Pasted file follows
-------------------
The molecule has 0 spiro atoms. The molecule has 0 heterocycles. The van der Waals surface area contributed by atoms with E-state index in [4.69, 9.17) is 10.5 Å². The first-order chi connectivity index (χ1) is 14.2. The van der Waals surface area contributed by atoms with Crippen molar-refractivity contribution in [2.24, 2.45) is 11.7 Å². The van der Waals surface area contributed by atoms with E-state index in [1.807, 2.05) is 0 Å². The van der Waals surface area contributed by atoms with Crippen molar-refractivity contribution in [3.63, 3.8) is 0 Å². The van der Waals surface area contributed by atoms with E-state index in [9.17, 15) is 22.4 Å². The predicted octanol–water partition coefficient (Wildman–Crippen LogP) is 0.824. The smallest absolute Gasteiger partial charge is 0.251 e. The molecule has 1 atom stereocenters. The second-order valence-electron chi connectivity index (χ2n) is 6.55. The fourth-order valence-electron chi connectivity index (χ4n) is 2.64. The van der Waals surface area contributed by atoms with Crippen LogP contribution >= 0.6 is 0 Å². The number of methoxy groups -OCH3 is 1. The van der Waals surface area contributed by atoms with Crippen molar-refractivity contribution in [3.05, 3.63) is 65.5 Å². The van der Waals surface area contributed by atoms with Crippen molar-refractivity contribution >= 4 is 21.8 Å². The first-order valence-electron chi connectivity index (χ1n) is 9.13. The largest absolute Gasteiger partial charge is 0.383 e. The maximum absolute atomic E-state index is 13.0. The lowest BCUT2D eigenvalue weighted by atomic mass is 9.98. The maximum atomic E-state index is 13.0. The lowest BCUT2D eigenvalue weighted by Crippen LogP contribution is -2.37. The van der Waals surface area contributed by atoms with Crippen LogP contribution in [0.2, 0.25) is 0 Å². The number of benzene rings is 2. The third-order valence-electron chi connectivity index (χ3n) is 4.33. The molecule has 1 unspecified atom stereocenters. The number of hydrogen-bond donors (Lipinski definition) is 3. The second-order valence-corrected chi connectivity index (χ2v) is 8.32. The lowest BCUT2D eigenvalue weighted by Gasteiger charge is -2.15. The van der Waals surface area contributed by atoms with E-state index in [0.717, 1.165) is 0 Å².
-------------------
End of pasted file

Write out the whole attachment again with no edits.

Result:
The molecule has 0 spiro atoms. The molecule has 0 heterocycles. The van der Waals surface area contributed by atoms with E-state index in [4.69, 9.17) is 10.5 Å². The first-order chi connectivity index (χ1) is 14.2. The van der Waals surface area contributed by atoms with Crippen molar-refractivity contribution in [2.24, 2.45) is 11.7 Å². The van der Waals surface area contributed by atoms with E-state index in [1.807, 2.05) is 0 Å². The van der Waals surface area contributed by atoms with Crippen molar-refractivity contribution in [3.63, 3.8) is 0 Å². The van der Waals surface area contributed by atoms with E-state index in [9.17, 15) is 22.4 Å². The predicted octanol–water partition coefficient (Wildman–Crippen LogP) is 0.824. The smallest absolute Gasteiger partial charge is 0.251 e. The molecule has 1 atom stereocenters. The second-order valence-electron chi connectivity index (χ2n) is 6.55. The fourth-order valence-electron chi connectivity index (χ4n) is 2.64. The van der Waals surface area contributed by atoms with Crippen LogP contribution >= 0.6 is 0 Å². The number of methoxy groups -OCH3 is 1. The van der Waals surface area contributed by atoms with Crippen molar-refractivity contribution in [3.05, 3.63) is 65.5 Å². The van der Waals surface area contributed by atoms with Crippen molar-refractivity contribution >= 4 is 21.8 Å². The first-order valence-electron chi connectivity index (χ1n) is 9.13. The largest absolute Gasteiger partial charge is 0.383 e. The maximum absolute atomic E-state index is 13.0. The lowest BCUT2D eigenvalue weighted by atomic mass is 9.98. The maximum atomic E-state index is 13.0. The lowest BCUT2D eigenvalue weighted by Crippen LogP contribution is -2.37. The van der Waals surface area contributed by atoms with Crippen LogP contribution in [0.2, 0.25) is 0 Å². The number of benzene rings is 2. The third-order valence-electron chi connectivity index (χ3n) is 4.33. The molecule has 1 unspecified atom stereocenters. The number of hydrogen-bond donors (Lipinski definition) is 3. The second-order valence-corrected chi connectivity index (χ2v) is 8.32. The lowest BCUT2D eigenvalue weighted by Gasteiger charge is -2.15. The van der Waals surface area contributed by atoms with E-state index in [0.717, 1.165) is 0 Å².